I have a bootable USB stick as shown in the screenshot:

# dd if=/path/to/os_image.iso of=/dev/sdb
(...everything OK...)

# sudo dumpe2fs /dev/sdb
dumpe2fs 1.42.9 (4-Feb-2014)
dumpe2fs: Bad magic number in super-block while trying to open /dev/sdb
Couldn't find valid filesystem superblock.

GParted doesn't recognize any partitions.


The GUI file manager reports the filesystem as isofs. The system boots and everything works fine.

The problem is, I want to use the USB stick for a live OS and as a storage with PCs and TVs which only recognize FAT32 and NTFS.

I have tried creating two partitions, doing dd on sdb1 and making sdb1 the only bootable partition, but the system didn't boot.

How to put both FAT32/NTFS and (any) bootable ISO image on an MBR-partitioned disk without using an external bootable USB creator program? I would like to simply use dd, as I do now.

Presumably this could be solved using the right bootloader with the right configuration. I just don't know which bootloader and what configuration.

2 Answers 2


Bootable usb thumb drive with 2 partitions.

Windows and others may only see the first partition on a usb device even when there are multiple partitions. Therefore make your first primary partition the fat32 or NTFS partition so windows can see and use it.

partition 1 - ntfs or vfat

partition 2 - ext4

The second partition is where you will store the bootable iso. Use grub to load and select what live OS you want to use.


1: zero out partition table

sudo dd if=/dev/zero of=/dev/sdx bs=512 count=4

2: Create partitions (use cli “fdisk” or gui “gparted”)

create partition table "msdos"

create 2 partitions

p1 = ntfs

p2 = ext4 -- tag as bootable.

format partitions.

3: Install grub bootloader to usb device

sudo grub-install --boot-directory /mnt/usbp2/boot /dev/sdx

Verify: If these exist all is well so far...

  • /mnt/usbp2/boot/grub/fonts -- minimum unicode.pf2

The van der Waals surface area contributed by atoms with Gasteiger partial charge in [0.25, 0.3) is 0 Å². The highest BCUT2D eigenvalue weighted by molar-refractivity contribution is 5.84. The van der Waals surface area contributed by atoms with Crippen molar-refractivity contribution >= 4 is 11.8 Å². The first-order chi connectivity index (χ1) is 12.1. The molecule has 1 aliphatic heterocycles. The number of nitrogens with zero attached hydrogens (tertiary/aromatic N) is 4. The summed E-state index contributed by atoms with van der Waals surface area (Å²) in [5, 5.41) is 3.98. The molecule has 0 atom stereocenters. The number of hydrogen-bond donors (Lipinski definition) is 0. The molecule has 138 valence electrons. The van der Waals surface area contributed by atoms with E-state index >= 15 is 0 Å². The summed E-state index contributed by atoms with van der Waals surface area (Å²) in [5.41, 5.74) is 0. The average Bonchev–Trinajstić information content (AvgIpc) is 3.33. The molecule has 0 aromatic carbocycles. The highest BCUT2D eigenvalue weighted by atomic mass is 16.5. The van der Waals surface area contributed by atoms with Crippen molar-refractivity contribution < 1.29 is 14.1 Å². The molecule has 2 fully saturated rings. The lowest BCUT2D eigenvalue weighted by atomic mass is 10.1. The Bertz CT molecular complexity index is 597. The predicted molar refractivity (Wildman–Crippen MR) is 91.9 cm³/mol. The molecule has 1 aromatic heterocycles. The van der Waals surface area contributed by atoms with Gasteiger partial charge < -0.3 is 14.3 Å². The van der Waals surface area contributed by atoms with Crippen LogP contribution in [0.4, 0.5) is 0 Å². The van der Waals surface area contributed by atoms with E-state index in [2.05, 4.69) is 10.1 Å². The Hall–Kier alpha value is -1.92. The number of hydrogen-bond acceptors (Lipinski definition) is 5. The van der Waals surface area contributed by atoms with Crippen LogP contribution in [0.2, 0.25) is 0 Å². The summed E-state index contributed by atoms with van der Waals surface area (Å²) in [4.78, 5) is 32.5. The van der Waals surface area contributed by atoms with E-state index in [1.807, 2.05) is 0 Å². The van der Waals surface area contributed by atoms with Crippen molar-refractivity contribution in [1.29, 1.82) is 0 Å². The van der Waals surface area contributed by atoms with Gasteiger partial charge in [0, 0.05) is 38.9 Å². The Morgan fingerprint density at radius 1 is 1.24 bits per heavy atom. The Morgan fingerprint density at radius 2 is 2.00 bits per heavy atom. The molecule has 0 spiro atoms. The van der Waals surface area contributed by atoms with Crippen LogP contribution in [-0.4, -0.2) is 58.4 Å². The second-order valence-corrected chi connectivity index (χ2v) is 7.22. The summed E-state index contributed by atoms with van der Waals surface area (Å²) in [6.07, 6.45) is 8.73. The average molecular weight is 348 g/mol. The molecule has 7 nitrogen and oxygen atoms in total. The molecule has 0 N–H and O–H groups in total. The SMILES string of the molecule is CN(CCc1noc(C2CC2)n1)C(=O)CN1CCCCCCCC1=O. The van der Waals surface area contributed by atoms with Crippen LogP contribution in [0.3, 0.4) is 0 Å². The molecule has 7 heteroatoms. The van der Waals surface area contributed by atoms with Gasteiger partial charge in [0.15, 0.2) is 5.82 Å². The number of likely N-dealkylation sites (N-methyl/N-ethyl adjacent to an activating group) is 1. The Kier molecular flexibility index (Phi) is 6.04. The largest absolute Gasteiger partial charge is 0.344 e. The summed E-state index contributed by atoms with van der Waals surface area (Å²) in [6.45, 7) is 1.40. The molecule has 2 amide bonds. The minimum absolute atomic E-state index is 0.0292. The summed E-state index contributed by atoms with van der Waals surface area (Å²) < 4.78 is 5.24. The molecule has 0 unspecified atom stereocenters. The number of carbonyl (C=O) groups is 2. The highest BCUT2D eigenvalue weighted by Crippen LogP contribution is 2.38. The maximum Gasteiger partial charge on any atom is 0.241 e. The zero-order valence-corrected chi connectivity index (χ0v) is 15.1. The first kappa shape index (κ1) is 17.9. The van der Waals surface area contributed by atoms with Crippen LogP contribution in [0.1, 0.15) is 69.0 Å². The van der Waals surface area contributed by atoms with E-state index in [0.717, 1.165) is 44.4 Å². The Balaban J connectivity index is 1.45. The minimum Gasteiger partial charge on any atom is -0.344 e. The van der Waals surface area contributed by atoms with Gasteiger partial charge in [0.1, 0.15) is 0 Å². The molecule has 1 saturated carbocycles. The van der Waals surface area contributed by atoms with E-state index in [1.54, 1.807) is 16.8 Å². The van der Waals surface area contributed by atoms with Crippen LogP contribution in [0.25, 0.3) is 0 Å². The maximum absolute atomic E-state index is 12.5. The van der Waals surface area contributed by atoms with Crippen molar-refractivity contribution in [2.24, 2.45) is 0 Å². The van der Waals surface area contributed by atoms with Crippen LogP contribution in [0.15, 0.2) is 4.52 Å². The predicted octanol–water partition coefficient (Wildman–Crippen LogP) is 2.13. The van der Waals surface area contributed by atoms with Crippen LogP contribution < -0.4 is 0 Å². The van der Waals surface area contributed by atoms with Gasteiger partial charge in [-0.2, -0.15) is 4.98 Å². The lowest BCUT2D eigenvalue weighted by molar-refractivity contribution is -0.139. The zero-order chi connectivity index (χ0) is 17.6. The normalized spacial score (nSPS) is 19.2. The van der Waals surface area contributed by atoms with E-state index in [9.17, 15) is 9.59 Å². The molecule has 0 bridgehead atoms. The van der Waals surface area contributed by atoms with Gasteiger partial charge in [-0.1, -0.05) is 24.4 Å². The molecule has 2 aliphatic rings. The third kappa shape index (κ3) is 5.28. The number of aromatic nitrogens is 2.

• /mnt/usbp2/boot/grub/i386-pc -- *.mod modules to load in you grub.cfg
  • /mnt/usbp2/boot/grub/local -- languages
  • /mnt/usbp2/boot/grub/grubenv -- environment variable storage

4: Create a grub.cfg file for the OS's on this pc

sudo grub-mkconfig --output=/mnt/usbp2/boot/grub/grub.cfg

Test by booting to usb

5: Copy support files to the usb

  • iso files
  • memdisk binary -- get from syslinux
  • grub.cfg -- custom for your usb stick. Overwrite grub.cfg created by grub-mkconfig

Note: each live iso may require different grub information.

Note: If you only get a grub command line, your grub.cfg probably contains errors. Go minimal to start.

6: Create your custom usb boot installer.

Copy the MBR and Partition Table

dd if=/dev/sdx of=/custom_boot/cb_mbr.img bs=512 count=1

Copy the bootable partition

dd if=/dev/sdx2 of=/custom_boot/cb_ext4.img bs=512

7: Create new bootable usb device

  • Delete all existing partitions and clean MBR

    fdisk or gparted (delete partitions)

    dd if=dev/zero of=/dev/sdx bs=512 count=1

  • restore MBR and Partition Table

    dd if=/custom_boot/cb_mbr.img of=/dev/sdx bs=512

  • Restore bootable partition

    dd if=/custom_boot/cb_ext4.img of=/dev/sdx2 bs=512

  • Fix the first partition and reformat (fat32 or ntfs)

    fdisk or gparted

My grub.cfg

My Notes

  • here is my grub.cfg I live boot gparted, "Super grub disk", Acronis" and others.
    – jc__
    Commented Jul 6, 2016 at 15:26
  • grub-install was giving error "Attempting to install GRUB to a disk with multiple partition labels", probably because I set the label for both partitions when formatting them. Then, in GParted, I created a new table with two partitions and formatted them without setting the labels. Still the same problem. I used --force, and now I get grub console instead of a menu. In your grub.cfg I replaced your entries by mine, for which I used your PartedMagic entry and only changed iso, first argument to linux and argument to initrd. No error messages from grub at boot. Any ideas what is wrong?
    – kyrill
    Commented Jul 7, 2016 at 9:51
  • See answer for update. Note steps 4 and 5. If you have a grub command line you are almost there.
    – jc__
    Commented Jul 7, 2016 at 17:29
  • Sorry, problem was between keyboard and chair -- a simple mistake in grub.cfg. Everything works fine now, except for the grub-install error (both partitions are always called "CDROM", even after e2label /dev/sdc2 '' and fatlabel /dev/sdc1 ''), but with --force, it installs. Thanks.
    – kyrill
    Commented Jul 7, 2016 at 22:46

To make this explicit -

  • "I would like to simply use dd, as I do now."
  • "Windows and others may only see the first partition on a usb device even when there are multiple partitions."

I don't think these goals are practical to achieve, so you will have to compromise somewhere.

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